The Best Yoga Postures for Balancing Hormones

Yoga can help keep hormones in harmony.

Yoga can help keep hormones in harmony.

Everyday demands for your time, a lack of sleep and your monthly cycle can all cause hormonal imbalances, leaving you feeling tired, overly emotional or anxious. Yoga can help you regain control of your energy and mood. The dynamic postures of yoga stimulate and regulate the glands responsible for hormone secretions in your body, especially those that manage energy, metabolism and stress.

Shoulder Stand

As Sydney-based yoga teacher Marcus Julian Felicetti writes in "Elephant Journal," inversions regulate hormone secretions of both the thyroid and parathyroid glands in the neck. Since imbalances of these hormones can cause depression and fatigue, Felicetti recommends Shoulder Stand as the best posture to increase your energy and boost your metabolism. To do this pose, lie on your back and raise your legs to 90 degrees. Press into your elbows and raise your hips upward, supporting your back with your palms. Breathe deeply in the pose for at least 60 seconds. To come out, release your back and slowly lower your legs to the mat. If your neck feels uncomfortable in this pose, fold a blanket and place it underneath you with the edge of the blanket in line with the top of your shoulders.

Reclining Twist Pose

Restorative yoga expert Judith Hanson Lasater recommends yoga for stress relief. When you're stressed, your adrenal glands produce the hormone epinephrine, or adrenaline. An abundance of this hormone -- beneficial when you need to be alert and active -- can lead to high blood pressure, anxiety and headaches. In "Yoga Journal," Lasater cites Reclining Twist pose as one of the best ways to engage your body's natural relaxation response, which regulates your adrenal glands. Pair this posture with deep abdominal breathing to further encourage relaxation. Sit on the floor with your right hip close to a bolster or rolled blanket. Point your knees to the left so the outside of your right leg rests on the floor. Turn to the right and place your hands on either side of the bolster. Bend your elbows and slowly lower your torso onto the bolster or blanket. Stay in this position for a minute and a half before switching sides.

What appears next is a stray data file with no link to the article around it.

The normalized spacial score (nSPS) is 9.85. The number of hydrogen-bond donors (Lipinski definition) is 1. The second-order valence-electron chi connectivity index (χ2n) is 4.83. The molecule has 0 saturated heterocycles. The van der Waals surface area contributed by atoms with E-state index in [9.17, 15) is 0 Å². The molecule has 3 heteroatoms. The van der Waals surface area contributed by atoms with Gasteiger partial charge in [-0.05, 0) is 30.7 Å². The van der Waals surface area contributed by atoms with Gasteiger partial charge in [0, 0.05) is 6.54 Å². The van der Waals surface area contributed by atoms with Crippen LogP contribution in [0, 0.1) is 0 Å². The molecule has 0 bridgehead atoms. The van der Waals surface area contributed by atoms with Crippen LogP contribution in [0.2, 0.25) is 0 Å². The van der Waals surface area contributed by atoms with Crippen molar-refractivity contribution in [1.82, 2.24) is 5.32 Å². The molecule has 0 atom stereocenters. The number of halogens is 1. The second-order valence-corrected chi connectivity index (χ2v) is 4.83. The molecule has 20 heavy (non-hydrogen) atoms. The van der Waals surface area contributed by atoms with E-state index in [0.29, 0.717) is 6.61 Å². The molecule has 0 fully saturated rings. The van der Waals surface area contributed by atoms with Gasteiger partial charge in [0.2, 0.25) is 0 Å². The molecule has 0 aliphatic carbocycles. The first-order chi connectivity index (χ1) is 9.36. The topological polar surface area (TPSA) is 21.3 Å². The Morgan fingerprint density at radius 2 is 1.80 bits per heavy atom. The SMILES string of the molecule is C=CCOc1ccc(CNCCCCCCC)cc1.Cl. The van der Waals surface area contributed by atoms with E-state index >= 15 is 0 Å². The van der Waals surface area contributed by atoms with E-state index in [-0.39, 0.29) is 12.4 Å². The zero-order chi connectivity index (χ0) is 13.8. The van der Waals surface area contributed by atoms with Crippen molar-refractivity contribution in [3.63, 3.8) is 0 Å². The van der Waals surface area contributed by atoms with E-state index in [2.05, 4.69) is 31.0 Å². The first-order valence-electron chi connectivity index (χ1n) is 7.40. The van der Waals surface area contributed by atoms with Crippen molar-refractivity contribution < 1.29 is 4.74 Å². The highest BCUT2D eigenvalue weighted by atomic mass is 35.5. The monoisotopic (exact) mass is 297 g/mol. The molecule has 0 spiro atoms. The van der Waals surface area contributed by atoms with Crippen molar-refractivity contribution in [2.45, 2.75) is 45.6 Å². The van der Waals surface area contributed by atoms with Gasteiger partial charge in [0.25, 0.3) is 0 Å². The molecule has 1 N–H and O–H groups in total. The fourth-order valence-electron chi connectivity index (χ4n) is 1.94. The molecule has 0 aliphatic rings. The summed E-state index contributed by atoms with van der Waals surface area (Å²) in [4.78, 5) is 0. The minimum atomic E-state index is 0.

Kundalini Yoga

"Yoga Journal" recommends Kundalini yoga for balancing your hormones. Specifically, this practice purges the negative chemicals that can cause postpartum depression and the mood swings associated with menstruation. This style of yoga uses breathing and repetition of sound to create harmony in the body and mind. Many yoga studios offer Kundalini yoga classes suitable for all levels. The best Kundalini technique to try at home involves sitting in Easy Pose, or cross-legged position. In this posture, gently press your thumbs and index fingers together, followed by your thumbs and middle fingers, thumbs and ring fingers, and thumbs and pinkies in succession. Repeat the mantra "sa ta na ma," saying each syllable for each movement of the fingers.

Precautions for Pregnancy

Mommies-to-be can expect to experience hormone surges in all three trimesters. Yoga can be beneficial for balancing hormones, with a few modifications to keep you comfy and safe. For an inversion, try Legs-up-the-Wall pose instead of Shoulder Stand. Sit at the base of a wall and swing your legs up to 90 degrees as you lie down. Place a stack of pillows or a bolster underneath you to lift your head above your heart and pelvis. This is the best inversion for expecting mothers because it avoids putting pressure on the joints, which can be more sensitive and prone to injury during pregnancy. Restorative and Kundalini yoga are not contraindicated for pregnancy, but always consult a doctor before beginning any new exercise program such as yoga.

 

About the Author

Based in Calgary, Canada, Julia Marshall has been writing professionally since 2007. Her work has appeared on websites in the financial, technology, fitness and retail industries. Marshall holds a Master of Arts in communications and technology from the University of Alberta and is a registered yoga teacher with the Canadian Yoga Alliance.

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